Socialist Worker

A nightmare world of security and paranoia

Prisoner K, a recently released prisoner, writes on life inside and the politics of punishment

Issue No. 2016

Much is said these days about jail being too easy, with prisoners apparently living in the lap of luxury and enjoying Sky TV.

But prison is nothing like the way it is portrayed in the media. In reality it is a sad, drab and grindingly boring bureaucratic nightmare land.

I have been “banged up” in three British prisons, and I would like to give people an insight into the true nature of prison - how irrational and arbitrary a place it is, and how eminently abolishable it is. Most people would be better off treated, monitored and rehabilitated in a controlled way in the community.

Life in prison is often a labyrinthine process resembling something out of Franz Kafka’s novel The Trial. Doing anything in prison takes vastly more time than “on the out”.

Anything significant you want to do usually has to be put in writing to the relevant department in the prison via an application.

You apply to healthcare to see a doctor, to probation to see the probation officer, to the chaplaincy to see a chaplain of your choice, and so on.

If your application gets through and does not go mysteriously astray, then in a week or so you will eventually be able to see someone, or at least receive a written response of some sort.

Even if it is something urgent and tragic, nothing will be definitely sorted until the last minute. In one case I witnessed, a prisoner only found out that he was allowed to go to his father’s funeral on the very day it took place.

This kind of thing happens because prison is a highly bureaucratised organisation obsessed with security concerns above all else. Rules in prison must always be strictly adhered to, however arbitrary and irrational they are.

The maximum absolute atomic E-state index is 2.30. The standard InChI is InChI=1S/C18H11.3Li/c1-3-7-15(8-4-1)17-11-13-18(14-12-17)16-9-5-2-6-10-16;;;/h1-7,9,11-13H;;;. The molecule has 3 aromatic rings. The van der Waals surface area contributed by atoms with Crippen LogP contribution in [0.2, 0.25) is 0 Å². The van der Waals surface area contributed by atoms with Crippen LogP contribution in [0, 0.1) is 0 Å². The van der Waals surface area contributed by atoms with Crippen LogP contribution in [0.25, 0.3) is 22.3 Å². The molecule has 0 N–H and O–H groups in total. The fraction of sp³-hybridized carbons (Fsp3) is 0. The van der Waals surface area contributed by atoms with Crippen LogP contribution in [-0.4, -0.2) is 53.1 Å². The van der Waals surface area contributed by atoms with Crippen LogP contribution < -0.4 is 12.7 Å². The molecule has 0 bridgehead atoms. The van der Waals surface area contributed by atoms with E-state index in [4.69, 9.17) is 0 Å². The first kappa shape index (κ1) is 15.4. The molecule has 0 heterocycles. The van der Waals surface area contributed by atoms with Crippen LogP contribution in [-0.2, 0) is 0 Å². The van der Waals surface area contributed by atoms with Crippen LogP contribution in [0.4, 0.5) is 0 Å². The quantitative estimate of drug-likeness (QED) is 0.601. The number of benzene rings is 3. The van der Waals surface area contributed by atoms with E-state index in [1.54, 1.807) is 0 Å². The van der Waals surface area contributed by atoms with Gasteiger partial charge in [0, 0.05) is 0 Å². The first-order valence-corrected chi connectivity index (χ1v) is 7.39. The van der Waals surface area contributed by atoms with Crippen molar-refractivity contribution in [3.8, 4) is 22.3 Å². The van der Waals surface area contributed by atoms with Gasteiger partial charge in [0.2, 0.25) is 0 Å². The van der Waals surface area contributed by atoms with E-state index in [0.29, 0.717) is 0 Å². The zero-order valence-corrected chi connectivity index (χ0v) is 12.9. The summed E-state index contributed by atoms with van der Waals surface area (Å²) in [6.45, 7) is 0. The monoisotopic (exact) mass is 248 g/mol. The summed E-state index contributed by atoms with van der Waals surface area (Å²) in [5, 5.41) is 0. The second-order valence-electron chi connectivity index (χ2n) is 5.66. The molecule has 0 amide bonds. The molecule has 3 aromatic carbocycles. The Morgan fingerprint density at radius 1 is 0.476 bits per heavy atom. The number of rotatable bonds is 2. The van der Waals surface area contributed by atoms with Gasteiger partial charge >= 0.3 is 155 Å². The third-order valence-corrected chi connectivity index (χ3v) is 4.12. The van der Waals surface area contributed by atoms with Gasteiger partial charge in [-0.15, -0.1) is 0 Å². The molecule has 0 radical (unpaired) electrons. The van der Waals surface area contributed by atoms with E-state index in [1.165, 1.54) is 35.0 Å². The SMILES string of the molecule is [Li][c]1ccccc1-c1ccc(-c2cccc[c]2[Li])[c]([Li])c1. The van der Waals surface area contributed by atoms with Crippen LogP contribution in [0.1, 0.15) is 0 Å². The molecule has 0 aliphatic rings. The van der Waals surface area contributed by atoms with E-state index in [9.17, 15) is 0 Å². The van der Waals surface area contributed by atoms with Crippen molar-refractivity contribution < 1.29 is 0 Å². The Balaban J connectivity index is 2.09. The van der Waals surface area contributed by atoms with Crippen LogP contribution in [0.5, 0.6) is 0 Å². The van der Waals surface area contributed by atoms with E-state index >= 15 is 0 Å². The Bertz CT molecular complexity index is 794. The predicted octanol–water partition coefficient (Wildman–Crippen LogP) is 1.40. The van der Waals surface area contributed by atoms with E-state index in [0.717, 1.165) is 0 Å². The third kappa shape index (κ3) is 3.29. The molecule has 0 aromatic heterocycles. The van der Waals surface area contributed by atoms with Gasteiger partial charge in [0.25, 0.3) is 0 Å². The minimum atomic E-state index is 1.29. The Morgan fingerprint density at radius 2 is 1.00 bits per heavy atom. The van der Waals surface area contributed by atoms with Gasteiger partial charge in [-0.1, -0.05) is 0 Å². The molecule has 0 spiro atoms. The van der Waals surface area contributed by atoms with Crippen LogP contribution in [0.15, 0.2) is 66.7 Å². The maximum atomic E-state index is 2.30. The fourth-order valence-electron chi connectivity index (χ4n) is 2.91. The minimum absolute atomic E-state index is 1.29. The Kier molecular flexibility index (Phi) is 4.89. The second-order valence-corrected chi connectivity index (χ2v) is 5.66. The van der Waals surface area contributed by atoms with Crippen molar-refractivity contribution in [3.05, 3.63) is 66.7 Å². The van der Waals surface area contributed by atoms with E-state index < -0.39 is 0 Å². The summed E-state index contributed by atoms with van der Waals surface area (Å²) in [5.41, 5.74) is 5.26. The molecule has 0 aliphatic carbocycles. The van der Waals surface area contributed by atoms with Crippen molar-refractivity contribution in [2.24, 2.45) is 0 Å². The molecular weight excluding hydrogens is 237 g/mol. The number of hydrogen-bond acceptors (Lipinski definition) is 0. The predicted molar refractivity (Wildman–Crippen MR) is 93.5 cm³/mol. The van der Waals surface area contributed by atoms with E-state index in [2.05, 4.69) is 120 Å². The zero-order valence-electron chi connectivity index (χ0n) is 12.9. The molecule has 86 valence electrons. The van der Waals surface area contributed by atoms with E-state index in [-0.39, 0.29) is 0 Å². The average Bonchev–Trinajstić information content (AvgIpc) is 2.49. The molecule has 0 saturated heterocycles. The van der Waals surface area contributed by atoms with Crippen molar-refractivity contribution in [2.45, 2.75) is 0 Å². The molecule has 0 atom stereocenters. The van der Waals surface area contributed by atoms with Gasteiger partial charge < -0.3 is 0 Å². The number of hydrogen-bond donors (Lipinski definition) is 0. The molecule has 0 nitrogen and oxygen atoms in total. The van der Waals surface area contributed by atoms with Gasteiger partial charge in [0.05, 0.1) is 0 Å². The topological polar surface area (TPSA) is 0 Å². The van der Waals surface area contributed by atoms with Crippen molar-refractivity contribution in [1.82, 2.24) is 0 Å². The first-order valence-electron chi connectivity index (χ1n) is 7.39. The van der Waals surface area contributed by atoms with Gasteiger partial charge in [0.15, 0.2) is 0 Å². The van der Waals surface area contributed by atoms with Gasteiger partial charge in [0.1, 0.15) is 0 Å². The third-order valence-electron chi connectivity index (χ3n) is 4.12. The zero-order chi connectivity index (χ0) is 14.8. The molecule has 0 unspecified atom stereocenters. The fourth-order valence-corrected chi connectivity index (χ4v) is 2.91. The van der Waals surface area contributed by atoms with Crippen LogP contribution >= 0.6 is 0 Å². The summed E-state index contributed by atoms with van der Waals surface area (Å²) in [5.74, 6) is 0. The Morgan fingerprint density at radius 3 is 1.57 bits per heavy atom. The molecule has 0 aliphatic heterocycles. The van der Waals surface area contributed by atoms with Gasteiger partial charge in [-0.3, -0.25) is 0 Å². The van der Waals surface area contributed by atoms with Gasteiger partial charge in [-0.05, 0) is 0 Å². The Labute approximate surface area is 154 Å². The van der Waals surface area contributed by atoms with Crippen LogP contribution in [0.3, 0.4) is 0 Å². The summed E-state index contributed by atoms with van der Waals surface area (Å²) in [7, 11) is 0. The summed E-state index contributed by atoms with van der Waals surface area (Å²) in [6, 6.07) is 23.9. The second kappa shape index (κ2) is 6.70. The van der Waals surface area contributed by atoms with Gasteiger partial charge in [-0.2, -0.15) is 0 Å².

A culture of institutional paranoia flows from this security obsessed consciousness. Everyone is suspected, and with that culture of systemic mistrust comes a culture of prison officer patronisation, of “screws” ordering “lags” about.

No wonder some prisoners have an “attitude problem”. But curiously, officers don’t like you when you are polite. They prefer the “attitude” because they know where they stand - and they can manipulate the prisoner’s anger.

Prison is supposed to be a place for rehabilitation. There are a few concessions to this in the form of courses such as Enhanced Thinking Skills, or Drug and Alcohol Awareness.

Though these courses are better than nothing, they tend to focus on the symptoms of problems considered abstractly - drugs, alcohol, distorted thinking - rather than at the particular complex causes and their specific development in the individual prisoner’s messily impoverished life.

Opportunities for proper rehabilitation work are all too limited and barely scrape the surface of what offenders truly need - systematic and tailor made treatment, together with support to help them overcome their often tragic circumstances.

In fact prison increases their vulnerability and thus increases their likelihood of reoffending.

Not only does prison make people worse, as the frustrations and anger at the lack of any kind of respect or autonomy mount, it is very expensive too. It costs £36,000 a year to lock you up in a B or C category prison, and £72,000 to bang up Double A category prisoners.

Just imagine what you could do with that money if it was used to resolve a given prisoner’s problems - to give them counselling in the community, to give them housing and education, to address their very specific and concrete needs and vulnerabilities.

Prison is an abject failure and the money spent on it is a waste. Even the terminally ill are just left to rot. I saw a man in his 70s dying in prison, left to moulder away with his colostomy bag carried with him on his wheelchair.

He could have had 24 hour electronic tagging, staying at home to see out the remaining months of his life with his wife. But no, he is to die in prison.

Such is all “duty of care” in prison - life is cheap in jail and thus it unsurprisingly becomes a fertile ground for drug taking, other addictions and even for upgrading any new criminal skills you might wish to develop.

We have so many prisons now and we are promised a building programme for at least 8,000 more places. The soft, bureaucratised gulag is about to expand even further.

Prison basically represents a tendency to give up on people, as opposed to trying to engage with them. It is a socially accepted dumping ground for the vulnerable and abused who themselves have tragically then gone on to offend.


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